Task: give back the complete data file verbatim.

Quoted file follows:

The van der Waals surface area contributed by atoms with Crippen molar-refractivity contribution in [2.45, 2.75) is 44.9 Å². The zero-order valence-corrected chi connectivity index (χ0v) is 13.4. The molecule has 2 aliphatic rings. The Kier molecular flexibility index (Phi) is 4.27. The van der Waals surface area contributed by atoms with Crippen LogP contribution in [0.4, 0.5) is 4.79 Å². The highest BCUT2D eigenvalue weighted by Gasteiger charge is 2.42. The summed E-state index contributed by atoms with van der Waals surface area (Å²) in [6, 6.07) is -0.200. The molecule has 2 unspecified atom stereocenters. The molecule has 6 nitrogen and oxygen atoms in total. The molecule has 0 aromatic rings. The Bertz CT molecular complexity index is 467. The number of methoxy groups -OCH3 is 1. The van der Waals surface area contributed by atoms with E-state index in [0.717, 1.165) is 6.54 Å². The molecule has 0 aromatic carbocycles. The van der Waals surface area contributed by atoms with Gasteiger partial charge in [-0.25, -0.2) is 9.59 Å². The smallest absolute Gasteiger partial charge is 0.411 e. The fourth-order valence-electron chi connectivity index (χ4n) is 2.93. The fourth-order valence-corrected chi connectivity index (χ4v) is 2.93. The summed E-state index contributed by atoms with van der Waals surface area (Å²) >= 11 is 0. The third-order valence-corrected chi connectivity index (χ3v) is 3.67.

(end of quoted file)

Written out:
The van der Waals surface area contributed by atoms with Crippen molar-refractivity contribution in [2.45, 2.75) is 44.9 Å². The zero-order valence-corrected chi connectivity index (χ0v) is 13.4. The molecule has 2 aliphatic rings. The Kier molecular flexibility index (Phi) is 4.27. The van der Waals surface area contributed by atoms with Crippen LogP contribution in [0.4, 0.5) is 4.79 Å². The highest BCUT2D eigenvalue weighted by Gasteiger charge is 2.42. The summed E-state index contributed by atoms with van der Waals surface area (Å²) in [6, 6.07) is -0.200. The molecule has 2 unspecified atom stereocenters. The molecule has 6 nitrogen and oxygen atoms in total. The molecule has 0 aromatic rings. The Bertz CT molecular complexity index is 467. The number of methoxy groups -OCH3 is 1. The van der Waals surface area contributed by atoms with E-state index in [0.717, 1.165) is 6.54 Å². The molecule has 0 aromatic carbocycles. The van der Waals surface area contributed by atoms with Gasteiger partial charge in [-0.25, -0.2) is 9.59 Å². The smallest absolute Gasteiger partial charge is 0.411 e. The fourth-order valence-electron chi connectivity index (χ4n) is 2.93. The fourth-order valence-corrected chi connectivity index (χ4v) is 2.93. The summed E-state index contributed by atoms with van der Waals surface area (Å²) >= 11 is 0. The third-order valence-corrected chi connectivity index (χ3v) is 3.67.